The process of identification and articulation of the business question to answer, and the supporting data to respond, creates a dialogue for consensus amongst senior executives and data analytics teams. Being armed with a clear ‘why’ empowers data analytics teams with greater scope for innovation and efficiency in determining the best solution within project constraints. Once the data, sources and metrics are defined for key business questions, the organisation now has a platform to repeat and extend this analysis in the future to further reduce uncertainty and provide decision makers with more sophisticated answers.
Exhibit 2: Illustrative Example: Government COVID response
Five actions can be taken to strengthen decision making in the face of uncertainty:
1. Start with the business question first
Pause the charts, reports and regression analysis until you can first articulate the business questions to be answered.
2. Communicate the question and data needs
Decision making is a team process which requires a common language between those making the decisions and those collecting and analysing the data. Business questions linked to data needs provide a simple communication tool to ensure everyone is on the same page.
3. Don’t wait for perfect
Build a data approach today, focused on the most important questions. It may not be perfect from day one, however, you will learn as you test and refine. Once validated the process can be automated and integrated into enterprise software at a later date.
4. Manage Uncertainty
Make decisions with an understanding of the level and implications of uncertainty. Data can reduce uncertainly but not eliminate it. Consider options that are robust to uncertainty: Can you stagger commitments? Can you share risk? Can you buy time?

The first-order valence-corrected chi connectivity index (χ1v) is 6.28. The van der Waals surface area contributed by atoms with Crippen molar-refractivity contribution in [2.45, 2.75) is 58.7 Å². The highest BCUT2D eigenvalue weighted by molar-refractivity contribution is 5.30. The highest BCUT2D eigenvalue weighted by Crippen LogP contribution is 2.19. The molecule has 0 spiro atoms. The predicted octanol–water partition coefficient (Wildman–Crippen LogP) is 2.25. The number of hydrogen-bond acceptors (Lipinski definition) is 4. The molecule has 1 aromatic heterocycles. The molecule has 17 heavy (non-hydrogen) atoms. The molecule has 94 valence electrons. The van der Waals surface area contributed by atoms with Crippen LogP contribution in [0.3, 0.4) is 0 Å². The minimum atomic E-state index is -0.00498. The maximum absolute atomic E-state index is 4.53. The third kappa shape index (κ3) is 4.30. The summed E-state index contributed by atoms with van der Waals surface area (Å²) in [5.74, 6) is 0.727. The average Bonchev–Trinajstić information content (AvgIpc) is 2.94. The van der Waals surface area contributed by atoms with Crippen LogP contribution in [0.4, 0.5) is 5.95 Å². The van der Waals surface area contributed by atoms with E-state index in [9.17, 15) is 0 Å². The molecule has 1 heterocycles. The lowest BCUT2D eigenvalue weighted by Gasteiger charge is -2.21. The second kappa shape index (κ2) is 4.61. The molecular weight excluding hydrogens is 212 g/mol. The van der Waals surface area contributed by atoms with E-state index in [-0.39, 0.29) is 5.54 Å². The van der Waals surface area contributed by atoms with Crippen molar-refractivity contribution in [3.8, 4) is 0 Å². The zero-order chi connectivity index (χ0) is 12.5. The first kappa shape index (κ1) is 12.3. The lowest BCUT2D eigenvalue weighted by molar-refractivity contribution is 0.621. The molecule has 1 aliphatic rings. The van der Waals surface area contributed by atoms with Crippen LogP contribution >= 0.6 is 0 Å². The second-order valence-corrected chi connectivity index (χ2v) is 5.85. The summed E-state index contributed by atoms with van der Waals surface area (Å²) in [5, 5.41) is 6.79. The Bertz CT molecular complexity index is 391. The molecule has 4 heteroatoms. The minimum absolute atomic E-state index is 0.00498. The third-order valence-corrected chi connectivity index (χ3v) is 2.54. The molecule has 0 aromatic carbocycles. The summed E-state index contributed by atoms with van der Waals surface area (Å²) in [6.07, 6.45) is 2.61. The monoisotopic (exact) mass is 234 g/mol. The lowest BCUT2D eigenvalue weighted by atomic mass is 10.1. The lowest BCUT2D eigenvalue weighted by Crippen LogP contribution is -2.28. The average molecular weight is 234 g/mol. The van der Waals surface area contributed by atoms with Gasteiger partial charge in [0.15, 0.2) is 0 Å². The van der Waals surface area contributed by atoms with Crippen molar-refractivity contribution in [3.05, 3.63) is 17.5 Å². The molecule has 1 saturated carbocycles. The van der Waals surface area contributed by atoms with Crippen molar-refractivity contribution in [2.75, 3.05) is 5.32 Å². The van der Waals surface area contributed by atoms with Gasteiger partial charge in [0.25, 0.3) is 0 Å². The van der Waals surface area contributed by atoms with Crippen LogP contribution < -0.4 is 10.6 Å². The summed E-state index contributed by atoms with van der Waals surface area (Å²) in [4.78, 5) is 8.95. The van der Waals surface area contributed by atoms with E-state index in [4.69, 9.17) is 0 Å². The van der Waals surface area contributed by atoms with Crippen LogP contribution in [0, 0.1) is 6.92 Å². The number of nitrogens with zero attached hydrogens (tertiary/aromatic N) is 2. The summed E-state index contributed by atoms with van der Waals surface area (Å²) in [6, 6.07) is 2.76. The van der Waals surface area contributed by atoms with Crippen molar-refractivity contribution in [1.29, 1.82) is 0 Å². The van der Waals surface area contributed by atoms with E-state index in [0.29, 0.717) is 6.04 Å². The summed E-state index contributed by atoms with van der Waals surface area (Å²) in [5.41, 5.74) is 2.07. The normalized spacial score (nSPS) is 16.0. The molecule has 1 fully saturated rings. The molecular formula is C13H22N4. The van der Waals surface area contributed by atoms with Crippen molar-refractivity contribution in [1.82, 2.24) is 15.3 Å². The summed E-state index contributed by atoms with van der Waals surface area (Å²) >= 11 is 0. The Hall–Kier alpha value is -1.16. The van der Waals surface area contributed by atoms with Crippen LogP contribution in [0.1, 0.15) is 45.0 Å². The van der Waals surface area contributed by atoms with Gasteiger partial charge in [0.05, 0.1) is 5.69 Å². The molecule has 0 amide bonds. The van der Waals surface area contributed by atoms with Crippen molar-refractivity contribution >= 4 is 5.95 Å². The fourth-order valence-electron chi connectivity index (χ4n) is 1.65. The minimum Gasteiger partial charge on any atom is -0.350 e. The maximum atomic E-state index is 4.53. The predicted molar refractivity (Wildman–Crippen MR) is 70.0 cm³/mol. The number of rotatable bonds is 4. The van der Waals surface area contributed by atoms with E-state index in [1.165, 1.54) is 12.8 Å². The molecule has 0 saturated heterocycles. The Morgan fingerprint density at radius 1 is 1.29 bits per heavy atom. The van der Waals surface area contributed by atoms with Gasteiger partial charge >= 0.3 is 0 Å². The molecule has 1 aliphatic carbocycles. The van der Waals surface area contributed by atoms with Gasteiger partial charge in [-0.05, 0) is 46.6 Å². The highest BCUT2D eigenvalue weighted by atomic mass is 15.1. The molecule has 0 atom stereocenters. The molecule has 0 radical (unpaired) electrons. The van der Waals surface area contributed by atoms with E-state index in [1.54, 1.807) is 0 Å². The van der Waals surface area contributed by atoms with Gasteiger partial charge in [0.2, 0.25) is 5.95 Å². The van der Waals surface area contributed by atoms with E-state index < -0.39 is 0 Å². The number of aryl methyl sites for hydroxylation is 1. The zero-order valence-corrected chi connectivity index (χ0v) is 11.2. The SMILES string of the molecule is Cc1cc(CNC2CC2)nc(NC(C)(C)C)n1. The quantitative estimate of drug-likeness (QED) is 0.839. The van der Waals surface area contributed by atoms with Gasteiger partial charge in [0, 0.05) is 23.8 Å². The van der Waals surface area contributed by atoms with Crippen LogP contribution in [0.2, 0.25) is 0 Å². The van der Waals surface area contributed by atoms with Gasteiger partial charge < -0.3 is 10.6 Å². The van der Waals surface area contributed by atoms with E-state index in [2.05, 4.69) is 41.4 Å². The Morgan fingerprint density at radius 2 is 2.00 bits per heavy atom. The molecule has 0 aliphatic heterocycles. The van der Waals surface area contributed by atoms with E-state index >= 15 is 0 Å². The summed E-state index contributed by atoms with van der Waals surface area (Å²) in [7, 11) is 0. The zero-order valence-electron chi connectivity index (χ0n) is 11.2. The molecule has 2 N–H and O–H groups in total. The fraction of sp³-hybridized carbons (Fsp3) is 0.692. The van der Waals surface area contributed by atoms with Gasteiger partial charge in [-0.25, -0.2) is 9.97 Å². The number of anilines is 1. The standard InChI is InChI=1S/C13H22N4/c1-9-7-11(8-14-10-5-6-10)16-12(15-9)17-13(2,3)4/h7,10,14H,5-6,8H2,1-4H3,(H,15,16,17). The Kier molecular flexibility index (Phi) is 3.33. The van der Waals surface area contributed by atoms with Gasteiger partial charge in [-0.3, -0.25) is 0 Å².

5. Continue to build on what you have
Establish a program to continually extend and refine your data approach building upon the fundamental capabilities you have developed. Decision makers will always seek more nuanced and sophisticated analysis to further reduce uncertainty where merited.
SPP has extensive experience assisting clients to develop data strategy and decision-making frameworks.
With established consulting practices across Public and Private Sectors, SPP has leveraged our deep project experience and subject matter expertise to support clients as they seek to integrate and embed data driven decision making in their organisation.
Phil Noble is the Founder and Managing Partner of SPP. He is an experienced General Manager, Consultant and Entrepreneur and has worked in a wide range of industries including financial services, telecommunications, infrastructure and Not for Profit. Phil has...
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David Mackay is a Partner at SPP and he leads SPP's Sports, Media & Entertainment and FMCG/Retail practices. David assists organisations to develop and execute business and technology strategy, and improve business performance through people, process and technology. David...